Atheism on the Bus III
Well, it seems the bus wars are heating up across the pond, according to this article from Time (h/t: Paul). Aside from being a rather depressing commentary on the state of our cultural discourse (for more on that, have a look here) and the imaginative capacities of a few Christian groups in the UK (“There definitely is a God. So join the Christian party and enjoy your life?!” Seriously?), the article is mildly interesting for two interesting quotes it contains. First, here’s what Ariane Sherine had to say about what motivated her to spearhead the atheist bus ad campaign:
Our campaign provides reassurance for people who might be agnostic and don’t quite believe, and worry what will happen to them if they don’t.
OK, so for all those people out there who are wrestling with some fairly big questions, who have some anxiety about the consequences of belief/unbelief, who may be open to the possibility of God but are confused by the number of options, etc., the response thought to be most up to the task of providing existential assurance is….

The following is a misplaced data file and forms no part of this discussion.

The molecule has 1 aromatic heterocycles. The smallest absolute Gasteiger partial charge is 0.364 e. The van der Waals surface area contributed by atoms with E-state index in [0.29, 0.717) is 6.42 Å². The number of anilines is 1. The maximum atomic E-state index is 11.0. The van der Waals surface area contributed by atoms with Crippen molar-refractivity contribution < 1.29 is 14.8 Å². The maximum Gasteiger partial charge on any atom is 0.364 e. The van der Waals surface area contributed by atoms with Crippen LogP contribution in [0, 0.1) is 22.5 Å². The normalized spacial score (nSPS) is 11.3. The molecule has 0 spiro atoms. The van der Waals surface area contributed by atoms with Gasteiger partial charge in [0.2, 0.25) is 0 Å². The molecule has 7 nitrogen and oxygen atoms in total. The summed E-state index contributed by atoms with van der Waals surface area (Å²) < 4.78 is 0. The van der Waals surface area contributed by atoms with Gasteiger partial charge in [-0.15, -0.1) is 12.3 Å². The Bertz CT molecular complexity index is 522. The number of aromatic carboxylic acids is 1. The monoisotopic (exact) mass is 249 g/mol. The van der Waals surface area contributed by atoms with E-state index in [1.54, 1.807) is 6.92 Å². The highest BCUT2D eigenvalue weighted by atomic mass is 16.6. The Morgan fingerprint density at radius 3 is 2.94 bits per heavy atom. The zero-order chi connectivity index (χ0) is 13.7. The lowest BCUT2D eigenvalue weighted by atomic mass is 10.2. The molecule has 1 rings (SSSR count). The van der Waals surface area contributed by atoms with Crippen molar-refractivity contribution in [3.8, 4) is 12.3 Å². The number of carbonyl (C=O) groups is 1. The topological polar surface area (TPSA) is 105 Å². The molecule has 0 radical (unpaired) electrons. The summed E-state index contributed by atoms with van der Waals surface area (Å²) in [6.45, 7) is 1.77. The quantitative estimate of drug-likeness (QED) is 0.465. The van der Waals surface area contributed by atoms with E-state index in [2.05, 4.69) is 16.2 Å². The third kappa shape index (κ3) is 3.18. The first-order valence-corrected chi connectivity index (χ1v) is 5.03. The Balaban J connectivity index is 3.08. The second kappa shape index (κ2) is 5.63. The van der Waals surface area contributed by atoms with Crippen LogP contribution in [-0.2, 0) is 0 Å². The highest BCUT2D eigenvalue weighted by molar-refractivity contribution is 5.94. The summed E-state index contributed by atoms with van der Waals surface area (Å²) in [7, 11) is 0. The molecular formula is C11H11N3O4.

Eleven words on the side of a bus?
Tormented agnostics everywhere (or at least in the UK) are no doubt grateful to Sherine & co. for clearing things up for them.
Second, Richard Dawkins offers this gem in response to Christians adding their idiotic slogans to the bus-war cocktail:
I don’t object at all to the Christian ads that are going up, especially if they make people think… If more people think for themselves, we’ll have fewer religious people.
I’ve read enough of Dawkins by now to be familiar with this kind of sentiment—he certainly isn’t shy about reciting this mantra whenever the opportunity presents itself—but it still catches me off guard whenever I come across it in such explicit and simplistic form. In Dawkins’ world, thinking for yourself is a one-way superhighway to atheism. End of story. Amazing.
Of course, according to the Sherine quote above, people are thinking for themselves and the answers to their questions aren’t exactly obvious. Presumably they have not been blessed with the luminous, clear-sighted intellect of Richard Dawkins. Or maybe they just need to see eleven words on the side of a bus to unravel the mysteries for them.
God help us.